In a bizarre reversal of urban decay, many homes and streets in American suburbs are being abandoned due to a number of reasons, including the fallout of the sub-prime mortgage crisis. The Atlantic magazine’s Christopher B. Leinberger wonders if the ‘burbs will become 21st century slums.
Strange days are upon the residents of many a suburban cul-de-sac. Once-tidy yards have become overgrown, as the houses they front have gone vacant. Signs of physical and social disorder are spreading.
At Windy Ridge, a recently built starter-home development seven miles northwest of Charlotte, North Carolina, 81 of the community’s 132 small, vinyl-sided houses were in foreclosure as of late last year. Vandals have kicked in doors and stripped the copper wire from vacant houses; drug users and homeless people have furtively moved in. In December, after a stray bullet blasted through her son’s bedroom and into her own, Laurie Talbot, who’d moved to Windy Ridge from New York in 2005, told The Charlotte Observer, “I thought I’d bought a home in Pleasantville. I never imagined in my wildest dreams that stuff like this would happen.”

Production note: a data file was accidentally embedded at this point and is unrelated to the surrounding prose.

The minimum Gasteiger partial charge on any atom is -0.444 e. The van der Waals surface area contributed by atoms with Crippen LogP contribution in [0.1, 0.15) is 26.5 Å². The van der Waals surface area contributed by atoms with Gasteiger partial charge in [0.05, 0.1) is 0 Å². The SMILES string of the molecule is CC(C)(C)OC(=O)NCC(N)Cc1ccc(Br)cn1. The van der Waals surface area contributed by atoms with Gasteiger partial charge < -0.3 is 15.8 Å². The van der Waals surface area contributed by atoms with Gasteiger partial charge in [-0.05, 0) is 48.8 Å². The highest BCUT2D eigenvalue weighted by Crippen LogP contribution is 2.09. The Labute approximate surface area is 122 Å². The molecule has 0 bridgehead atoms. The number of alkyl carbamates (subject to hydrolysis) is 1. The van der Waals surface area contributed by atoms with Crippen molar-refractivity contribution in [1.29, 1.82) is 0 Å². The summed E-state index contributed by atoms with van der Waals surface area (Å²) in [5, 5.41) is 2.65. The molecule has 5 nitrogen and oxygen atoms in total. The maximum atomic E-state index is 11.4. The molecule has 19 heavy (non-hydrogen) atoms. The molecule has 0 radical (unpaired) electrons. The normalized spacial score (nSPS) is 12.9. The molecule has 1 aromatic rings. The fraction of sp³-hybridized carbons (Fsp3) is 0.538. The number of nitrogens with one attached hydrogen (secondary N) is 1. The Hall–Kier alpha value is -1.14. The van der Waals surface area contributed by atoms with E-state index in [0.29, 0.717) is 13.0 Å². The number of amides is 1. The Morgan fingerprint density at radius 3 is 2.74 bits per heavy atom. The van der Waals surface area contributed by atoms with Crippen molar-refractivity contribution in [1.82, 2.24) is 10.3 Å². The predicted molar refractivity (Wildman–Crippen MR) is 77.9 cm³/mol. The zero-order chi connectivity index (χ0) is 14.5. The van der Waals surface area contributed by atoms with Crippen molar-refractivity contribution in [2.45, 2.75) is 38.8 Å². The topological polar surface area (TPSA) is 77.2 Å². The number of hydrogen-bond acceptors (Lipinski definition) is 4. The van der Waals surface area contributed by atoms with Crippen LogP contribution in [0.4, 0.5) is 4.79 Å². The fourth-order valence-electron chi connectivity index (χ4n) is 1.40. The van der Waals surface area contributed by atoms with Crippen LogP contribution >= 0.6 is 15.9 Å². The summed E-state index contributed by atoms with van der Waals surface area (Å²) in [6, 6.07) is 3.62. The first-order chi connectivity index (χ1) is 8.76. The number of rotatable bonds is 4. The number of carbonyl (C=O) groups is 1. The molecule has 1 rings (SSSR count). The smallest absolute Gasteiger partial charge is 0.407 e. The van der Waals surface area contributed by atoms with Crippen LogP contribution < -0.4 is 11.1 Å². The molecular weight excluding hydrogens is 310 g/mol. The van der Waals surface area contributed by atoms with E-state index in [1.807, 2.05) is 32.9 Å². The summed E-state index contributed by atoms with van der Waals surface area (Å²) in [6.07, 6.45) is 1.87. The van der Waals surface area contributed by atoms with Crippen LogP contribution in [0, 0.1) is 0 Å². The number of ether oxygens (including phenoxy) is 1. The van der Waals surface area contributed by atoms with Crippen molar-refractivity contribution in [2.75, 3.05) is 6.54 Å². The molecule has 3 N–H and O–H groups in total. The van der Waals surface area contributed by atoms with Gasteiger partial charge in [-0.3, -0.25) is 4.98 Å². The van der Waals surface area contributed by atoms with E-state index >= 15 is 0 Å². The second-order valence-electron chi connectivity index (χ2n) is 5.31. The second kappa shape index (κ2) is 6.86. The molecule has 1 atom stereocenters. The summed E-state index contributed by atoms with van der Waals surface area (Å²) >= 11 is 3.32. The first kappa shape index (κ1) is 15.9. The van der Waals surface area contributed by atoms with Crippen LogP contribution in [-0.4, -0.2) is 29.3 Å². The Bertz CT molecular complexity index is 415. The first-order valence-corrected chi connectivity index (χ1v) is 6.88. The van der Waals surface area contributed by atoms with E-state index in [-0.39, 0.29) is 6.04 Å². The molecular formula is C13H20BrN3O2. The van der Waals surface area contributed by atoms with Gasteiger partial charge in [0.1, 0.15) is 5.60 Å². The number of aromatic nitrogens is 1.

[T]he crisis has indeed catalyzed or intensified social problems in many communities. But the story of vacant suburban homes and declining suburban neighborhoods did not begin with the crisis, and will not end with it. A structural change is under way in the housing mar[ket—a major shift in the way many Americans want to live and work….
For 60 years, Americans have pushed steadily into the suburbs, transforming the landscape and (until recently) leaving cities behind. But today the pendulum is swinging back toward urban living, and there are many reasons to believe this swing will continue. As it does, many low-density suburbs and McMansion subdivisions, including some that are lovely and affluent today, may become what inner cities became in the 1960s and ’70s—slums characterized by poverty, crime, and decay.
photo by Mad Abandon on Flickr